Today I, along with a small team, gave the biggest presentation I’ve done in years: a webinar for my company’s clients. We did an outstanding job. Now that it is over, I feel relieved and exhausted.

I spent several months earlier this year gearing up for this day. I decided early on to level up my presentation skills, which I thought were already very good. I took the learning process very seriously. I watched hundreds of hours of video: other people’s presentations, TED talks, Apple keynotes, lectures on speaking and communication, and instructional videos about visual design, slide decks, and PowerPoint. I made prototype slide decks in which I tried different techniques, and also tried to make some of the new techniques I liked work with my company’s PowerPoint template. I threw out and revised every slide I created several times. I practiced the entire talk out loud and made revisions to the visuals and to my script to communicate my ideas more succinctly. In the revision process, the true message of my presentation became more clear, and I was able to focus more on that. Lastly, I wrote almost the entire talk down in the speaker notes, to preserve the best part of my presentation, even though I had nearly memorized the entire thing while working on it.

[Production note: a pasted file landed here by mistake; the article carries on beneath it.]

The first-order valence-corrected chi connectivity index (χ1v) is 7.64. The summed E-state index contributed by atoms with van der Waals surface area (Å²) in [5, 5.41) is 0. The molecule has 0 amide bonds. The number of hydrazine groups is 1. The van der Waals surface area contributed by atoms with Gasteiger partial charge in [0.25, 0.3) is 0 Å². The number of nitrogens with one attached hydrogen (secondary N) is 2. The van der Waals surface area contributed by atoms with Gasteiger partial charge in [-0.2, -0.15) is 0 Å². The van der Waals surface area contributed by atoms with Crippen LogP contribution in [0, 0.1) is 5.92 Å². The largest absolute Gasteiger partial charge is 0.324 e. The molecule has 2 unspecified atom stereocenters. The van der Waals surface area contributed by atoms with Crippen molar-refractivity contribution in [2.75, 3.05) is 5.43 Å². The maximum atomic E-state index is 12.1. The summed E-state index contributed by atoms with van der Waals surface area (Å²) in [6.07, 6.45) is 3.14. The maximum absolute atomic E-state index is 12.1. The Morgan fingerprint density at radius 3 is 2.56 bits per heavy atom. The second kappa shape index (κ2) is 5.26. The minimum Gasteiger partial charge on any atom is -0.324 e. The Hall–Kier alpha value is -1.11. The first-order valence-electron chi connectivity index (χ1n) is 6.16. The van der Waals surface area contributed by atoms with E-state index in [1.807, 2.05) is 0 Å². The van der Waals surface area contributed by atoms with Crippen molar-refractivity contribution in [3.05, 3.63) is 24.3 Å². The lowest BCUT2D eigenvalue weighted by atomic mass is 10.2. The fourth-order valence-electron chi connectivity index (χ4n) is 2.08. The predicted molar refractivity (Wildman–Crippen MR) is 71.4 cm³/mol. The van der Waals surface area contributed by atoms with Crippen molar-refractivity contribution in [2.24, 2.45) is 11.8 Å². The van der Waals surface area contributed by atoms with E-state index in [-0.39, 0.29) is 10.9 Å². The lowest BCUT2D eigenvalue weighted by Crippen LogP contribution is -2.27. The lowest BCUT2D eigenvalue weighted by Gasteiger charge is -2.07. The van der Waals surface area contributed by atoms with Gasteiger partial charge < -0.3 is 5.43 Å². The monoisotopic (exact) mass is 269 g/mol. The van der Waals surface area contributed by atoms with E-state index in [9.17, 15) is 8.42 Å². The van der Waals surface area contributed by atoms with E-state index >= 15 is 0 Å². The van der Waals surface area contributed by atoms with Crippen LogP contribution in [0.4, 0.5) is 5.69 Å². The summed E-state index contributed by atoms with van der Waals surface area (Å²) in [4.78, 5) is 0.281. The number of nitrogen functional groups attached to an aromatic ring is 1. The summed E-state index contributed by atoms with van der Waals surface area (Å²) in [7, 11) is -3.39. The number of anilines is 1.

This is all probably normal stuff to professional presenters, but I’m not one of them. For the past ten years or so, I have typically presented only once or twice a year, and most of those presentations were to my coworkers (sometimes the whole company, but it’s a small company). Before this year, I didn’t rehearse my talks, and my slides, while uncluttered, were usually not visually interesting. Now, after having put in so much hard work, I think I can present very well. I have gained confidence in myself for future presentations, and feel proud of myself for what I have achieved.